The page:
Examining these results closely makes you wonder who exactly birthdays are for. A birthday party with lots of friends is great fun for the child, but what with all the preparations and money spent on gifts, for parents it’s really stressful. Conversely, taking commemorative photos is something parents want to do to preserve the present; for kids it’s a hassle having to change into one set of clothes after another. Visiting a theme park is something both adults and children enjoy. Presumably adults want the birthday boy or girl to have fun, but they also want to enjoy themselves just as much.
I understand that recently it’s become common practice for Japanese moms to celebrate their baby’s “half-birthday” at six months; they don’t even wait for them to turn one. The baby is still only six months old, so while ostensibly the one being honored, in a way he or she really isn’t. Such a celebration is a nice way for moms and dads who have been busy day in and day out looking after baby to take pride in their achievement and congratulate each other on a job well done. It’s a great idea!
On my side of the family, by the way, there are five people with birthdays in May, so we hold a collective birthday celebration for them spanning four generations. The oldest is in their nineties, the youngest is in the middle grade of kindergarten. My son is one of them, and he says that while it’s nice to have your own birthday, celebrating birthdays together is even more fun.
This family tradition originally began simply because it was too much bother to hold multiple celebrations in a single month, so we decided to combine them into one; but now, I feel, the day has become an occasion for the whole family. It’s not only an opportunity to congratulate individual family members on their growth and good health, it’s also a tangible way to commemorate intergenerational family bonds. Thus slightly altering the way birthdays are celebrated can greatly alter their significance.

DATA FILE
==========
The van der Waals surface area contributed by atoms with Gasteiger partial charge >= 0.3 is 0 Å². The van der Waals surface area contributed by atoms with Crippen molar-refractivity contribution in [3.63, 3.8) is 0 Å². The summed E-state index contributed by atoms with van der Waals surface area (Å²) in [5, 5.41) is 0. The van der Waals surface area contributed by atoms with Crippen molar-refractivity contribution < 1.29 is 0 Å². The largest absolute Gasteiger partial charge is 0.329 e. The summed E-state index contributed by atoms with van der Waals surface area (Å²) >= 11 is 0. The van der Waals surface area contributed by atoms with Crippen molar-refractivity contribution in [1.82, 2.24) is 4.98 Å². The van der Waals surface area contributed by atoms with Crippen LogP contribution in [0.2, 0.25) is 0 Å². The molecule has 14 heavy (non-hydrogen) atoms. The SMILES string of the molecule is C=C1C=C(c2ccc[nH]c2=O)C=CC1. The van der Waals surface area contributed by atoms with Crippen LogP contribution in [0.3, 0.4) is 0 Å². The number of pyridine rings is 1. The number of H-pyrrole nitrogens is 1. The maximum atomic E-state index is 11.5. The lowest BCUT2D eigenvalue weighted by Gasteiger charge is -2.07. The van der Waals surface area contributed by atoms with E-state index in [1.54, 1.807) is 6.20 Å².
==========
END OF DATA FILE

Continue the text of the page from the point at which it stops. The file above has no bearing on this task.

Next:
Celebrating the birthday of a family member is now the biggest event of the year in Japan. Take a look around you, and you may discover new ways in which people are celebrating birthdays.
The Seikatsu Teiten survey is a proprietary fixed-point observation survey that has been conducted by Hakuhodo Institute of Life and Living (HILL) biennially for the past 24 years, since 1992. The same set of questions is asked in the same areas (the Tokyo metropolitan region and the Hanshin region) to a panel of subjects possessing the same attributes (males and females aged 20-69); the changes in responses are then observed over time. The survey contains some 1,500 questions covering all aspects of people’s lives, including clothing, food and diet, housing, health, leisure, learning and education, work, family, love and marriage, relationships, gift giving, consumption, information, media consumption, social consciousness, internationalization and Japan, and the global environment. In 2016 the dedicated Seikatsu Teiten website (http://seikatsusoken.jp/teiten/) was overhauled in conjunction with the release of the latest survey results. Here you can download the time-series data in Excel format in either Japanese or English. To make the data fun to use even for people who aren’t used to working with statistics, the Seikatsu Teiten website is equipped with neat features like Possibly Similar Graphs, View by Shape of Graph, Ranking Tables, and Area Charts. Be sure to check it out.